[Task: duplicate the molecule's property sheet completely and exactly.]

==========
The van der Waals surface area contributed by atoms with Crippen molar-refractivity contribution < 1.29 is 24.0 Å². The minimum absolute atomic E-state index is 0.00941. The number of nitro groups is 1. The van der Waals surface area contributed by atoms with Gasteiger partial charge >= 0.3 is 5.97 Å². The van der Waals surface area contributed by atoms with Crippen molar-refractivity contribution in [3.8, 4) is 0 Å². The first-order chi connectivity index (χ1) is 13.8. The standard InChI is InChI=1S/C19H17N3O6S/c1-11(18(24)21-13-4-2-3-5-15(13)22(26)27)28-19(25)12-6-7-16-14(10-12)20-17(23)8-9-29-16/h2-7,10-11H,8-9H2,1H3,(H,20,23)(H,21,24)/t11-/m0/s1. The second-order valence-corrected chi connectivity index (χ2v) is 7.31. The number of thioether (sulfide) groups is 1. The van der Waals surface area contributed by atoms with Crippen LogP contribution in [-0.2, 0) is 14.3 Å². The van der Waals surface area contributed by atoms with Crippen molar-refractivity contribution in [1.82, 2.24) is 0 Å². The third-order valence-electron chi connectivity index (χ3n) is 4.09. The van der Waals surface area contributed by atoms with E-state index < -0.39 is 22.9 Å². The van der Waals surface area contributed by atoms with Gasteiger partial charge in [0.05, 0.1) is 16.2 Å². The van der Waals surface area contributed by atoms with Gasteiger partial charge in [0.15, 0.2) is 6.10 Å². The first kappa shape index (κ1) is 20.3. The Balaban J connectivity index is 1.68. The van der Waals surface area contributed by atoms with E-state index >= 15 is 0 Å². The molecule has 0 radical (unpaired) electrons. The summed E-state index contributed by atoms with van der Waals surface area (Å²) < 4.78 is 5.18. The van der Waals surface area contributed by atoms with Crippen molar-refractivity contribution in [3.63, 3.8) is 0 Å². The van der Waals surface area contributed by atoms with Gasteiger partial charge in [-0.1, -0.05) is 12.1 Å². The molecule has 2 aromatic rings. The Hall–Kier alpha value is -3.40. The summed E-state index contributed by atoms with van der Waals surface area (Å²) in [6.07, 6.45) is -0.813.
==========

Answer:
The van der Waals surface area contributed by atoms with Crippen molar-refractivity contribution < 1.29 is 24.0 Å². The minimum absolute atomic E-state index is 0.00941. The number of nitro groups is 1. The van der Waals surface area contributed by atoms with Gasteiger partial charge >= 0.3 is 5.97 Å². The van der Waals surface area contributed by atoms with Crippen molar-refractivity contribution in [3.8, 4) is 0 Å². The first-order chi connectivity index (χ1) is 13.8. The standard InChI is InChI=1S/C19H17N3O6S/c1-11(18(24)21-13-4-2-3-5-15(13)22(26)27)28-19(25)12-6-7-16-14(10-12)20-17(23)8-9-29-16/h2-7,10-11H,8-9H2,1H3,(H,20,23)(H,21,24)/t11-/m0/s1. The second-order valence-corrected chi connectivity index (χ2v) is 7.31. The number of thioether (sulfide) groups is 1. The van der Waals surface area contributed by atoms with Crippen LogP contribution in [-0.2, 0) is 14.3 Å². The van der Waals surface area contributed by atoms with Crippen molar-refractivity contribution in [1.82, 2.24) is 0 Å². The third-order valence-electron chi connectivity index (χ3n) is 4.09. The van der Waals surface area contributed by atoms with E-state index < -0.39 is 22.9 Å². The van der Waals surface area contributed by atoms with Gasteiger partial charge in [0.05, 0.1) is 16.2 Å². The van der Waals surface area contributed by atoms with Gasteiger partial charge in [0.15, 0.2) is 6.10 Å². The first kappa shape index (κ1) is 20.3. The Balaban J connectivity index is 1.68. The van der Waals surface area contributed by atoms with E-state index >= 15 is 0 Å². The molecule has 0 radical (unpaired) electrons. The summed E-state index contributed by atoms with van der Waals surface area (Å²) < 4.78 is 5.18. The van der Waals surface area contributed by atoms with Crippen molar-refractivity contribution in [3.63, 3.8) is 0 Å². The van der Waals surface area contributed by atoms with Gasteiger partial charge in [-0.1, -0.05) is 12.1 Å². The molecule has 2 aromatic rings. The Hall–Kier alpha value is -3.40. The summed E-state index contributed by atoms with van der Waals surface area (Å²) in [6.07, 6.45) is -0.813.